• Mine online reviews: Read online reviews of your product and competitor products. Most people leaving reviews will use plain language to describe the problems your tool solved, as well as their favorite features.
  • Read comment sections: Find the latest news in your industry. Instead of reading the articles, scroll all the way to the comments section. The folks leaving comments likely have an affiliation with your industry but not necessarily your product. How do they describe their current challenges? What problems or solutions are they most impassioned about? 

As you listen to customers, create a document to record the exact words and phrases that you like best. Often, customers will be able to describe your offerings more clearly than you can. So, just borrow customer language to write your materials.

 

3. Short Words, Simple Sentences

Let the quality of your product speak for itself. When companies use overly complex language to describe their services, they may seem to be compensating for something. On the other hand, clarity and simplicity foster trust.

Wherever possible, use short words instead of long ones in your copy and articles. Break up long sentences into two or three shorter sentences. If you’re not a good self-editor, use a tool like the Hemingway app. This will highlight sentences and words that use passive voice or are overly complex. 

 

4. Benefits First, Features Second

Focus on outcomes instead of specs. Customers want to first see how your technology relates to their needs. Once you bridge that gap, they’ll be happy to learn how your product works.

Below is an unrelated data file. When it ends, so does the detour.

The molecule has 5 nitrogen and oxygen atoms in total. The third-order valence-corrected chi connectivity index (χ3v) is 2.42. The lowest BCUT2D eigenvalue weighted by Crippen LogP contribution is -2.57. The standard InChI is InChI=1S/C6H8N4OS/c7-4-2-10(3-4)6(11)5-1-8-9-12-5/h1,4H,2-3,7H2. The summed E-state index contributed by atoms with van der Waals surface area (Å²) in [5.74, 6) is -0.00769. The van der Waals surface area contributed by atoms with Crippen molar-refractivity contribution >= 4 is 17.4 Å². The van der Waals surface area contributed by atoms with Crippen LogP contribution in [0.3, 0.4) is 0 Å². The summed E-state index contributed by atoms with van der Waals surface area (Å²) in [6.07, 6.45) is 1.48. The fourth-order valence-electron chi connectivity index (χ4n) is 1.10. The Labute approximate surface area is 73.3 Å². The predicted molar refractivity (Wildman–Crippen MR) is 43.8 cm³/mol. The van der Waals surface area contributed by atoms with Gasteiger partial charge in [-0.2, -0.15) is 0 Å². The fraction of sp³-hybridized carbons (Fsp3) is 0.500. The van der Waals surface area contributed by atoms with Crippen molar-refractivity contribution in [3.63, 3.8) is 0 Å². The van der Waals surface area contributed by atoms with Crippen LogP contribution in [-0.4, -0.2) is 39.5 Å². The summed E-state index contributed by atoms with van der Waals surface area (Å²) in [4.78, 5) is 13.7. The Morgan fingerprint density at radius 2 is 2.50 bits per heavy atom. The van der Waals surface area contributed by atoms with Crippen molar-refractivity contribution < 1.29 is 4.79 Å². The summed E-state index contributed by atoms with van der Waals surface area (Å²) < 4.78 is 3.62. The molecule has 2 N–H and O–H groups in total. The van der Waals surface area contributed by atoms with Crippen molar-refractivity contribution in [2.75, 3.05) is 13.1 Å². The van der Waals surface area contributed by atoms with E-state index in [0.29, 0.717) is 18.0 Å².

AI and blockchain are some of the worst offenders of this rule. Almost every company that uses artificial intelligence or blockchain likes to promote that fact front and center. 

A more effective approach would be to first communicate the problem you’re solving. Then you can describe how you’re solving it, which is where customers will finally learn about your state-of-the-art, AI-powered blockchain tool. 

 

5. What I’m trying to say is…

Have you ever written a sentence, read it back, and thought, “That’s not at all what I wanted to say!” 

Don’t feel bad. It happens to everyone. Writing clearly is hard work. These days, when I know something I’ve written is too complex, I say out loud “What I’m trying to say is…” and formulate my words on the spot. I’ve found that this simple prompt can trick my brain into communicating more clearly. 

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Your Message Can Be Both Technical and Clear

Jargon will always be with us. As long as people innovate, there will always be phrases, words, and ideas that are so niche that they go right over the heads of readers. The good news is that someone elses jargon is your opportunity. 

Clarity is rare. Learning to write simply and clearly about your product will help you communicate effectively with your target customer, improving sales today and years into the future. Hopefully, some of these tactics help you along the way.